PA / PA911    Parent Alert

9                Parent Watching

99             Parent Gone



143          I love you

1432        I love you too

ATM        At The moment

gerd          Abbreviation for ermagerd (Oh my God)

GR8          Great

CMB         Call Me Back

CUNS       See You In School

F2F          Face to Face

FOAF       Friend Of A Friend

FML          F*** My Life

FTW          For The Win

GTG           Got to Go

GTFO       Get the F* Out

HAK        Hugs and Kisses

HMU       Hit Me Up

IKR         I Know, Right?

IDC          I Don’t Care

IDK         I don’t Know

ITA/D     I Totally Agree/Disagree

IRL         In real life

J/K         Just Kidding

KK          Okay

KWIM    Know what I mean?

L&R        Love and respect

mmk       Mmm…okay

MEGO     My Eyes are Glazing Over

MYT        Meet You There

NAGI       Not A Good Idea

NBD        No Big Deal

NGH       Not Gonna Happen

NMP        Not My Problem

NSFW      Not Safe for Work

NSFL       Not Safe for Life

NTIM       Not That It Matters

N00B      Newbie

OATUS   On a totally unrelated subject

O RLY    Oh, really?

P&C         Private and Confidential

PITA        Pain in the A**

REHI       Hi, again

RUOK      Are You OK?

QQ            Crying (often humorously)

SFSG       So Far So Good

SLT         Something Like That

SOL         Sh** Out of Luck

SUP        What’s up?

UOK        Are you okay?

4Q             F*** You

VCDA      Vaya Con Dios, Amigo

VSF         Very Sad Face

WDYM  What Do You Mean?

WFM     Works For Me

WRUD    What Are You Doing?

WTG        Way To Go!

W00T      Hooray!

WTH        What The Hell?

XOXOZZZ Hugs, kisses, sweet dreams

ZOMG       Oh my God

Source: 99 texting acronyms and phrases every parent should know

PM Lee: Every School Is A Good School? Really? (This Will Disgust You)

The Heart Truths

Prime Minister Lee Hsien Loong had said at the National Day Rally 2013 that, “every school is a good school”.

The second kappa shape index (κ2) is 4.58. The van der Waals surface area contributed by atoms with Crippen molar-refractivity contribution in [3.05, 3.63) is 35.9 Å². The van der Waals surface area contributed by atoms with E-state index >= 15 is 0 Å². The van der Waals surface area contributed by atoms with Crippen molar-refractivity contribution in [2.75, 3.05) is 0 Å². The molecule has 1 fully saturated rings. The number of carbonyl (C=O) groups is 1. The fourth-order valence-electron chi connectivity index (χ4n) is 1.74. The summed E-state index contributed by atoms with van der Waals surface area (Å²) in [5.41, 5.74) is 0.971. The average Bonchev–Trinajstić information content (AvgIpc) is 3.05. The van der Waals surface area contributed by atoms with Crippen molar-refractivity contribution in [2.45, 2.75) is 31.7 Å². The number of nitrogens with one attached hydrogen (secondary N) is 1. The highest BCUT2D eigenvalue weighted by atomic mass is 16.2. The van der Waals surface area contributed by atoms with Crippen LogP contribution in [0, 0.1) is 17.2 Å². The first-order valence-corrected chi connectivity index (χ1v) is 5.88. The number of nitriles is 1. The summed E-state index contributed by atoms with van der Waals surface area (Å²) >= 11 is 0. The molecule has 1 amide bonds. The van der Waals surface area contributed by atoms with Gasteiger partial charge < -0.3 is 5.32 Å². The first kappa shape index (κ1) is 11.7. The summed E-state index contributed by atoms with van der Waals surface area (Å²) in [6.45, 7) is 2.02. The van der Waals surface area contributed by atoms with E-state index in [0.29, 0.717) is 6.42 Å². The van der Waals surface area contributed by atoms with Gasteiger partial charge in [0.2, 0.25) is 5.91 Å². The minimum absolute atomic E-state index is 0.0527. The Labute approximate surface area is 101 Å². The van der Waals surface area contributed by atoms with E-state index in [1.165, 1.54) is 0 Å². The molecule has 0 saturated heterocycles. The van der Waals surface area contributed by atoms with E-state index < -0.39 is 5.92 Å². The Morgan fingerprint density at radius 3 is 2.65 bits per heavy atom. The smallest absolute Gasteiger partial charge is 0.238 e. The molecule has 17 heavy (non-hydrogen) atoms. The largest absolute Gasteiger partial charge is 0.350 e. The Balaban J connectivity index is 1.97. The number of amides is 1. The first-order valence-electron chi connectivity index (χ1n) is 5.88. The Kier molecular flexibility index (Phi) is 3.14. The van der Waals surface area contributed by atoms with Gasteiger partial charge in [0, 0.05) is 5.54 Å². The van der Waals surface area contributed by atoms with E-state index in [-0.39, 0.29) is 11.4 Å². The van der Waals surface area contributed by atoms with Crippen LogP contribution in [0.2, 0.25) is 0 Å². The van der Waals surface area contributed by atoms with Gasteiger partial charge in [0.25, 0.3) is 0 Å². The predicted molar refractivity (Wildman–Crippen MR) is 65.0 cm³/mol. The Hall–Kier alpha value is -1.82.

However, at the AsiaEducationExpo (AEX) 2013, Vice-Principal of Jurong West Secondary School Pushparani Nadarajah said that, “How many of our leaders and top officers who say that every school is a good school put their children in ordinary schools near their home? (Only) until they actually do so are parents going to buy (it).

Indeed, is every school a good school, as PM Lee claims? Let me show you some statistics that will shock you.

(This is a shortened summary article of an article that I had published yesterday.)

A quick background: The PAP government has created schemes such as the Gifted Education Programme (GEP), to cater to the “intellectually gifted”. They have also created the Integrated Programmes (IP) for the “academically strong”. The GEP and IP are…

View original post 1,381 more words

MOE Committee of Supply Debate 2015 – Integrated Schools and GEP

Yes I would like to see thse studies too. In fact, I might just do a survey myself (GEP class of 1986). Next year will be 30 years since we entered GEP. I can tell you many of them have left the country. I left too… for 12 years, but I came back 🙂

If I do a survey of my GEP batch, what questions would people be interested in?

Yee Jenn Jong

I delivered the following two speeches during the Committee of Supply debate for the Ministry of Education on 6 March 2015.

MOE: Integrated primary – secondary schools

Madam, this is the fourth year that I am speaking on the topic of through-train schools from primary through secondary. If I seem persistent, it is because I truly believe that in a suitably diverse education landscape, Singaporeans should have access to such a publicly-funded education option.